Julianne Moore, who plays Sarah Palin in Game Change, donated almost $10,000.00 to Democratic Party candidates. Ed Harris, who plays John McCain, has been a regular donor to Democrats and liberal organizations since 1988. Woody Harrelson, who plays McCain's campaign manager Steve Schmidt, has also been generous with contributions to left-wing candidates and groups. So has executive producer Tom Hanks. And director Jay Roach, and writer Danny Strong, and...
I'm no fan of Sarah Palin, but I wasn't looking forward to a crude hatchet job, either. The amazing thing about Game Change, which aired on HBO last year, is that while it's certainly not a pro-Palin film by any means, it makes her into a much more sympathetic character than I had any right to expect.
Game Change opens in 2007, when Senator John McCain's campaign for the Republican Presidential nomination is going very poorly. McCain convinced Schmidt to come on board, and by the time primary season arrived he was the clear front-runner.
Unfortunately for McCain, the Democrats had nominated the charismatic and exciting Barack Obama, who took the country by storm. McCain's attacks against Obama's inexperience weren't gaining traction, and he was reluctant to go after his opponent's association with dubious characters like Rev. Jeremiah Wright ("God damn America!") and former Weather Underground radical Bill Ayers.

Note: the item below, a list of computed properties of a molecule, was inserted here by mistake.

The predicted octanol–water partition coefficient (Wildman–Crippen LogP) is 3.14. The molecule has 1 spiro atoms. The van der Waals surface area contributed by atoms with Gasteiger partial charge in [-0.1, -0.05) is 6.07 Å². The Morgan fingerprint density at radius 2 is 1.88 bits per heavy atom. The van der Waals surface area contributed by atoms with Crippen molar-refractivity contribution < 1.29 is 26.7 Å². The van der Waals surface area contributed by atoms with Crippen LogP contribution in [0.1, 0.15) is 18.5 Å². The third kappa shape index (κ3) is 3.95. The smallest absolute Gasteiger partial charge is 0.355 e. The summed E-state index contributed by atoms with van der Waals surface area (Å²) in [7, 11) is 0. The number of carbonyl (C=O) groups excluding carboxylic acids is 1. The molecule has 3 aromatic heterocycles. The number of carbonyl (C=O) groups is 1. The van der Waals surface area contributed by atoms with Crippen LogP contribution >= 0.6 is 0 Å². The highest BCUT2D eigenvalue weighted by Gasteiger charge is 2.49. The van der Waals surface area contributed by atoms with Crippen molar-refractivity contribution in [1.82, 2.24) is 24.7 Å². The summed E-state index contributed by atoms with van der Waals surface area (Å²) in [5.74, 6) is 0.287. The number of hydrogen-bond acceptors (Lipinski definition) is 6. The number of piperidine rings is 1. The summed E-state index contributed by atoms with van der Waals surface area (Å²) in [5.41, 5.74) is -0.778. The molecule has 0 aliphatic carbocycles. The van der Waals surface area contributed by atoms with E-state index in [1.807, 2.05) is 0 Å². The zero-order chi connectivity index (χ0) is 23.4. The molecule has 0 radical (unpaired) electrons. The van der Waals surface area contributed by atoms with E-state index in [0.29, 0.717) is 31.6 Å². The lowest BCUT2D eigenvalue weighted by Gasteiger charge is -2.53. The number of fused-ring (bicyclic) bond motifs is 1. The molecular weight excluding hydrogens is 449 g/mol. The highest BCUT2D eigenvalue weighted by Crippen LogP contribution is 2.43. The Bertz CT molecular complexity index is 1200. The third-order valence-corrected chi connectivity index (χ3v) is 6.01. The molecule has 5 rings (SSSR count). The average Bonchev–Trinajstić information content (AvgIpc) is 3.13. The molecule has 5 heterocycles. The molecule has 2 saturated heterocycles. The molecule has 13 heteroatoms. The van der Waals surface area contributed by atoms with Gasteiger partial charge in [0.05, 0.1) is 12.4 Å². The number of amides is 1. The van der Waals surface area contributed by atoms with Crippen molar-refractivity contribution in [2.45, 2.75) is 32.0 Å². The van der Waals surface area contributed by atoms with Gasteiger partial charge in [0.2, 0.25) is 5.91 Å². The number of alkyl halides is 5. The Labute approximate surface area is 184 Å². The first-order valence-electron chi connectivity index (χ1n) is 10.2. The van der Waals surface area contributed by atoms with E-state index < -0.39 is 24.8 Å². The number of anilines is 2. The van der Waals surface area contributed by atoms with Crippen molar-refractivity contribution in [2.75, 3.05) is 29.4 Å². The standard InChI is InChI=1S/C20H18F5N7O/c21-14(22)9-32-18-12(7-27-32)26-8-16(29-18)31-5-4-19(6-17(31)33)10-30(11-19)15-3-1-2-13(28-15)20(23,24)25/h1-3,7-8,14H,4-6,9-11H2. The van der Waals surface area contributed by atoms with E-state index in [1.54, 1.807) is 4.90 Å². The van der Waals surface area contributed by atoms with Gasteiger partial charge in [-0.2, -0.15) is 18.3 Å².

The gender gap - Obama's huge advantage with female voters - was a particularly big problem for McCain, and a "game-changing," preferably female, running mate seemed like the only way to turn things around. And at first, Alaska governor Sarah Palin seemed absolutely perfect.
Before long, though, it became clear that Schmidt and the campaign did a poor job of vetting their new star candidate. She gave a blockbuster speech at the GOP national convention, and was mobbed by adoring fans wherever she went - but the media (and the Obama campaign) quickly found much to question about her seemingly impeccable record in her home state. More worrisome, Palin showed an alarming lack of understanding on major issues, especially in foreign policy and economics.